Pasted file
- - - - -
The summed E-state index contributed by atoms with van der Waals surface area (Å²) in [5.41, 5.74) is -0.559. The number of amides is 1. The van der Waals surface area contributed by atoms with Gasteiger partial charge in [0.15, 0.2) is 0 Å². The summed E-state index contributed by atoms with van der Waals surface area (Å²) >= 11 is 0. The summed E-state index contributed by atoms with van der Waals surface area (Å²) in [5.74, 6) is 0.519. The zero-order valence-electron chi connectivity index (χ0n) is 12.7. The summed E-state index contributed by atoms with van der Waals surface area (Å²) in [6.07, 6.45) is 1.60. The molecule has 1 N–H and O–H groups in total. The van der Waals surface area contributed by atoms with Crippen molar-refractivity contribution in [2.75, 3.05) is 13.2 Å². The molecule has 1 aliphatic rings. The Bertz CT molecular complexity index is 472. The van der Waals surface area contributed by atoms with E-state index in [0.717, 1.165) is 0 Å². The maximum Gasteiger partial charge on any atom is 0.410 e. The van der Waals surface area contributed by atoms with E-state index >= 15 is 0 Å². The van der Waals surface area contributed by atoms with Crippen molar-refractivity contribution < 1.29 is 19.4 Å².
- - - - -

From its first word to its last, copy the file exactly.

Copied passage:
The summed E-state index contributed by atoms with van der Waals surface area (Å²) in [5.41, 5.74) is -0.559. The number of amides is 1. The van der Waals surface area contributed by atoms with Gasteiger partial charge in [0.15, 0.2) is 0 Å². The summed E-state index contributed by atoms with van der Waals surface area (Å²) >= 11 is 0. The summed E-state index contributed by atoms with van der Waals surface area (Å²) in [5.74, 6) is 0.519. The zero-order valence-electron chi connectivity index (χ0n) is 12.7. The summed E-state index contributed by atoms with van der Waals surface area (Å²) in [6.07, 6.45) is 1.60. The molecule has 1 N–H and O–H groups in total. The van der Waals surface area contributed by atoms with Crippen molar-refractivity contribution in [2.75, 3.05) is 13.2 Å². The molecule has 1 aliphatic rings. The Bertz CT molecular complexity index is 472. The van der Waals surface area contributed by atoms with E-state index in [0.717, 1.165) is 0 Å². The maximum Gasteiger partial charge on any atom is 0.410 e. The van der Waals surface area contributed by atoms with E-state index >= 15 is 0 Å². The van der Waals surface area contributed by atoms with Crippen molar-refractivity contribution < 1.29 is 19.4 Å².